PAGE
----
On June 2, the Supreme Court of Wyoming ruled that while calculating the total disability benefits of a workers’ compensation claimant, the income of the claimant’s spouse cannot be taken into account.

The ruling in State of Wyoming, ex rel., Wyoming Workers’ Safety and Compensation Division vs. Richard A. Johnson upheld the 2007 district court reversal of the decision of a hearing officer to deny benefits due to the income Richard Johnson’s wife generated, according to court records.

Johnson is an oil rig worker who sustained a work-related injury in 1984 and was determined to be permanently and totally disabled in 1993, court records show. He received disability benefits through 2005, when the Workers’ Safety and Compensation Division of Wyoming refused an extension of his benefit because the combined income of his household was greater than its expenses, according to records.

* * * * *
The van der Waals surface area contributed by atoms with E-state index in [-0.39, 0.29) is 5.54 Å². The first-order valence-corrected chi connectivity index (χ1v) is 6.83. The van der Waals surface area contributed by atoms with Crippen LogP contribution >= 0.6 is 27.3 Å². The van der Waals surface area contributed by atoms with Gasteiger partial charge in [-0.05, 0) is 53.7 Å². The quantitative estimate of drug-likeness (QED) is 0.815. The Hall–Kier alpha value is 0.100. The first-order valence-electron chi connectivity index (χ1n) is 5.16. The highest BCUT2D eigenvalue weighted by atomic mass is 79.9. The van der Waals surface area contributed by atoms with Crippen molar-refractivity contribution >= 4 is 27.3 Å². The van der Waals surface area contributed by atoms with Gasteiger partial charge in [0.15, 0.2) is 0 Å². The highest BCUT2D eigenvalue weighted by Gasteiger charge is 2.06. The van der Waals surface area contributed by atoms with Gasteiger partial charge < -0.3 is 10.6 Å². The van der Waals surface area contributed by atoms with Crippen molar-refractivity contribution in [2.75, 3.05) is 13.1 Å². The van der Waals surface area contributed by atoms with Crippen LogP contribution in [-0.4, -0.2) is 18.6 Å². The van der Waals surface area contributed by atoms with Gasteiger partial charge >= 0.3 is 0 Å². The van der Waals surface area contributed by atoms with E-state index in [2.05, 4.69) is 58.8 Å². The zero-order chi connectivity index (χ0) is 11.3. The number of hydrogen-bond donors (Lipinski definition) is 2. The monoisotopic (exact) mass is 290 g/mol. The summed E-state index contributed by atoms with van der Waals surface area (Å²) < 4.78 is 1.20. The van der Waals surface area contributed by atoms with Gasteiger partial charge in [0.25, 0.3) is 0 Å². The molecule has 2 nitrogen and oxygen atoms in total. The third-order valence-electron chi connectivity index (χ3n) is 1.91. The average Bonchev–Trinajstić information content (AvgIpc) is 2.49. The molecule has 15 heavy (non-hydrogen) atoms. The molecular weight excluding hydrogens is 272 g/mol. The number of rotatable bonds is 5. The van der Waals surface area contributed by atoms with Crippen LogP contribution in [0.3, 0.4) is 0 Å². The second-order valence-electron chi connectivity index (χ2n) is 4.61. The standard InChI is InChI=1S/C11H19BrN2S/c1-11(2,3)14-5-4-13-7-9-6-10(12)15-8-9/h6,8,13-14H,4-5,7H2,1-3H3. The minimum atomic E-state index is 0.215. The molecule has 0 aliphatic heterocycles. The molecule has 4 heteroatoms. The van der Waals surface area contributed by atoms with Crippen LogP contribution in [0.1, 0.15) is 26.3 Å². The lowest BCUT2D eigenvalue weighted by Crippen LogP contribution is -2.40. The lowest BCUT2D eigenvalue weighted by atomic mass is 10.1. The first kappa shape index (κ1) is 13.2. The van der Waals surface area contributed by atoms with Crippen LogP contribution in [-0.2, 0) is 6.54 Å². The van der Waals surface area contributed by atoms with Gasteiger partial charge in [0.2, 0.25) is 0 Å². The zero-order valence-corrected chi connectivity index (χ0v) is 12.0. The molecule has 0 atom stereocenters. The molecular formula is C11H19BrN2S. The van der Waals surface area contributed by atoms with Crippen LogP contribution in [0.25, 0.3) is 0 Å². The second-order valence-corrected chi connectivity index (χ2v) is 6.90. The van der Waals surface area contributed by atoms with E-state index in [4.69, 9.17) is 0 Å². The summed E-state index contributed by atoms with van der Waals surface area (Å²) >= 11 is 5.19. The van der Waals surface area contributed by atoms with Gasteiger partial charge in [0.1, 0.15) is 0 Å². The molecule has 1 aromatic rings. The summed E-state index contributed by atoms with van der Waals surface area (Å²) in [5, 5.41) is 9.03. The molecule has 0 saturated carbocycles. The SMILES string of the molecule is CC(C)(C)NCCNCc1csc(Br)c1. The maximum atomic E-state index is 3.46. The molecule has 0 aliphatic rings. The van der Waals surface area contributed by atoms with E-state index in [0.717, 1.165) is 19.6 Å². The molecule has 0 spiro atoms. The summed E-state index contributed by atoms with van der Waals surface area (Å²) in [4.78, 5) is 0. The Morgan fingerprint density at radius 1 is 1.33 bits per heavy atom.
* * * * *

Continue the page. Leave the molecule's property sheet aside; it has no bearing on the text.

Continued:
In 2006, the decision was upheld by the Office of Administrative Hearings, citing a law in effect in 1993 that said that all household income was required to be considered when determining eligibility for benefits.

The Supreme Court disagreed, instead agreeing with the claimant that under the law’s meaning, household income is restricted to only the earnings of the injured employee.
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